I’m so incited, and I just can’t hide it!
Legal expressions, even those employed by the F.A., can sound so quaint. Nottingham Forest (and the other lot) are accused of “failing to control their players”, a charge that sounds like it should refer to parents and their unruly children. You have to remind yourself that these are grown men being talked about. And Robbie Savage.
It’s all a matter of semantics. In such situations, I often find a consultation with the dictionary enlightening. Incitement seems to be the name of the game at the moment, in the wake of the recent events. I discovered that the difference between ‘incite’ and ‘excite’ is not very clearly defined, both being about provoking action or reaction; odd, considering how unambiguous ‘include’ and ‘exclude’ are.
Is provoking reaction among supporters therefore now a crime for footballers? Footballers have been inciting me for years. And probably you as well. John Aldridge ruffling Brian Laws’ hair at Old Trafford in 1989 particularly springs to mind. But equally, so too have many of our own players. And not just those who felt their talents deserved a ‘bigger’ stage than the City Ground (yes, I’m thinking of you, Stanley, Roy, Pierre). Des Walker’s own goals, for example – untimely, rather than numerous, as they admittedly were – provoked memorable bouts of anguish.
Although I’m now the wrong side of 40, have a sensible job with a large statutory public body, drive a Ford Focus and no longer even live in England, never mind Nottingham, footballers in red shirts still incite me to shout, scream, leap up and down, and waste my Saturday afternoons glued to a radio. I’ve even been known to sw**r.
It’s a little embarrassing. But then I’ve always believed that supporting a football team – and not just Forest – shares something with fly-fishing, opera, the work of Damien Hirst, dogging and Blackpool (the holiday destination, rather than our soon-to-be opponents), in that if you need to have its appeal explained to you, you’re never going to get it.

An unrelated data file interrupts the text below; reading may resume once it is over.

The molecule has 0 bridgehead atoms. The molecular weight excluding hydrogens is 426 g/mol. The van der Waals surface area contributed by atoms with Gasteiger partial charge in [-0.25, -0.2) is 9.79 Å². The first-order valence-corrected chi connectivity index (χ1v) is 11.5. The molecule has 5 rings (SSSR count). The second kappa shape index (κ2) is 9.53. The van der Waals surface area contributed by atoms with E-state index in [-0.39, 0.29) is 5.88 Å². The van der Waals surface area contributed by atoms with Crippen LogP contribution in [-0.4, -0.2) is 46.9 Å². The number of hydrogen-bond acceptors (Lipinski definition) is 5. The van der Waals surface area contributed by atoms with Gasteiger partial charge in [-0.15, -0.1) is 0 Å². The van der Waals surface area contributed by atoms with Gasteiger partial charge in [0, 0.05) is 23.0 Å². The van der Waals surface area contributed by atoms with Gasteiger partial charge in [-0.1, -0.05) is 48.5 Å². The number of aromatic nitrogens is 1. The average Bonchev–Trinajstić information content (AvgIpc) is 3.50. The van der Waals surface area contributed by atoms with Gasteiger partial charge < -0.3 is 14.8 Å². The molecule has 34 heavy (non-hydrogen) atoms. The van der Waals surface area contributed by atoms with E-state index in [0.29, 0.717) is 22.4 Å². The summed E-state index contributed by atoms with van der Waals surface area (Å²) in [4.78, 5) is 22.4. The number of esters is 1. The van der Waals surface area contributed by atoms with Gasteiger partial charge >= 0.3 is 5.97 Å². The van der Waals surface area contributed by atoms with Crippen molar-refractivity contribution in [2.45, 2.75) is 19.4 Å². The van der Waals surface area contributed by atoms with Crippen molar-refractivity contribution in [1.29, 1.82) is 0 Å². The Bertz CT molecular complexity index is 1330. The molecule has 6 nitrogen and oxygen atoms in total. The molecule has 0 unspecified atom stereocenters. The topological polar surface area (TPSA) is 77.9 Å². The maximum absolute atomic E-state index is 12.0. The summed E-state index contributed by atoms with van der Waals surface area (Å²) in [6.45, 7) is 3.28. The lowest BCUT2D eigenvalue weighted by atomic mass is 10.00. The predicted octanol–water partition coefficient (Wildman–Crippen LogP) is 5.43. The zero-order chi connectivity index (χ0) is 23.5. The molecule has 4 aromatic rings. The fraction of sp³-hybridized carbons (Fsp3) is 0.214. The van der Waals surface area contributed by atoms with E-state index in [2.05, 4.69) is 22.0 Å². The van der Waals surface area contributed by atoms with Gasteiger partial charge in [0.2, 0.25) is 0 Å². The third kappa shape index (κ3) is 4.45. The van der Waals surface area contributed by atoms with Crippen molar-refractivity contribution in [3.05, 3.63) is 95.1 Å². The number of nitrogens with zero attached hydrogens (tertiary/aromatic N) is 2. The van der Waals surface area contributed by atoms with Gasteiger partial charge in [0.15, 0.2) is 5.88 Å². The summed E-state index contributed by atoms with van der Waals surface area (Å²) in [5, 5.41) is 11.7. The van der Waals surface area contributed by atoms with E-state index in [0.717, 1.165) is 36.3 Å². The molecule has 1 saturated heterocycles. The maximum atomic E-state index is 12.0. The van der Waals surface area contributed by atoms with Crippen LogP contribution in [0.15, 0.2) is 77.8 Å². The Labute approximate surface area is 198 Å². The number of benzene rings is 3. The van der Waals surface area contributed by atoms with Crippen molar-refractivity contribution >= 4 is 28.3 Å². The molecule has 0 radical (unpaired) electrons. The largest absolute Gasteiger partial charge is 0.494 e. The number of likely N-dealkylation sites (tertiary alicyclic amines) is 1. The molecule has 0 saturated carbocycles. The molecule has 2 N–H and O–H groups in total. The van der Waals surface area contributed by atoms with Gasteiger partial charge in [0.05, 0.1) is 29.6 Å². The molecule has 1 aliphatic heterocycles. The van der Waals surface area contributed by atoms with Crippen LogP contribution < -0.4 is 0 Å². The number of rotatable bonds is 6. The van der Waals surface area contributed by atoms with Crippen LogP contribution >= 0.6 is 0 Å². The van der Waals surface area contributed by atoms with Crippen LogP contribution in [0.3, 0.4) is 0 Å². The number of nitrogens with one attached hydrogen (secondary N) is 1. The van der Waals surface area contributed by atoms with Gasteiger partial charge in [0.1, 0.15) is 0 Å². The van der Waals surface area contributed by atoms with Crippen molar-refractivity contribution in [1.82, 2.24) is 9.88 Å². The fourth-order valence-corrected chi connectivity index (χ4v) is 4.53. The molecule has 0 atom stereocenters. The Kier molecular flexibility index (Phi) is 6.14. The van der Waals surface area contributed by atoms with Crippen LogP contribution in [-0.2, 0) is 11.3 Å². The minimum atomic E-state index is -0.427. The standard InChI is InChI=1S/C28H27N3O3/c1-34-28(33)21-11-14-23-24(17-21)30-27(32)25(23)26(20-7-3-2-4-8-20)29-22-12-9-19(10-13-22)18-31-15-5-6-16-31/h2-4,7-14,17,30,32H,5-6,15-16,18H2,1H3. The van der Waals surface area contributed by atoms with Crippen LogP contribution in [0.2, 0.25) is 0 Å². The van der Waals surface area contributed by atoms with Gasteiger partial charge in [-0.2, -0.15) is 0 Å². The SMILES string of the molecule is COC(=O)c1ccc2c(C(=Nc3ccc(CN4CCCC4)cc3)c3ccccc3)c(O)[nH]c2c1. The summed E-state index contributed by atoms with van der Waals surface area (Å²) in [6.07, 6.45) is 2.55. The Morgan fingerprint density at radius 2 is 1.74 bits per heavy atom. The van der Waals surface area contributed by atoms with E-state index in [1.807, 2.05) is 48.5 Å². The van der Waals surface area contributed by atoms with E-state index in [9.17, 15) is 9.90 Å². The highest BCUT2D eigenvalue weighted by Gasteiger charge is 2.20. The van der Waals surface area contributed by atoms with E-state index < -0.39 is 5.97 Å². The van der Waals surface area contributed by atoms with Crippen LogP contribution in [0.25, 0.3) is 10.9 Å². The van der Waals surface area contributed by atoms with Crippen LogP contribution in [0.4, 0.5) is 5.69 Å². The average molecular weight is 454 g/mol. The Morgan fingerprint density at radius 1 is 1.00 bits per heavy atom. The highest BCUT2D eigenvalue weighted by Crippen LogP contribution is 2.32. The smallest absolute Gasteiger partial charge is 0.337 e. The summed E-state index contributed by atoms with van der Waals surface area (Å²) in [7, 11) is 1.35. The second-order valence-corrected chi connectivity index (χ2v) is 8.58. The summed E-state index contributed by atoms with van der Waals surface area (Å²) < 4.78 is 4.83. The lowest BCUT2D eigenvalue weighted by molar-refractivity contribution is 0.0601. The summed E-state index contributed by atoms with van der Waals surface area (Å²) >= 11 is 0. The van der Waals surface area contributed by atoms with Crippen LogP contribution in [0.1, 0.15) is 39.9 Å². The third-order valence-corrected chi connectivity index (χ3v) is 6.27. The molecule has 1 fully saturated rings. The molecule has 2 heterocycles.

Nathan Tyson, had he been able to detach his emotions and see the consequences dispassionately, might have chosen to act differently. But I imagine that after so long without a victory over our bitterest rivals (and Tyson has spent long enough at the club now to fully understand that rivalry), he just knew how much it mattered. Not to mention the relief of a first league win of the season. I do not imagine that his intention was to incite visiting sheep-lovers to commit atrocities – only he will know for sure, but I suspect if he had them on his mind at all, he just wanted them to know how good it felt. We all learned to gloat in the playground.
So what’s the big deal? Are the F.A. afraid that all supporters are incapable of knowing where the boundaries of acceptable behaviour are? The events at Upton Park earlier in the week might suggest that they would be correct to do so, but anyone who knows anything about the tribes that attach themselves to football would understand that violence between West Ham and Millwall ‘fans’ did not require any on-the-field catalyst. Giving players guidelines about responsible victory celebrations is not going to eradicate events of that nature.
What footballers have never yet incited me to do is attack, injure, or kill any player or supporter of an opposing team, nor cause physical damage to their stadium. Football matters, but is, after all, just a game. If anything you could witness on a football field is likely to provoke such a reaction, you probably need a new hobby. Or a psychiatrist.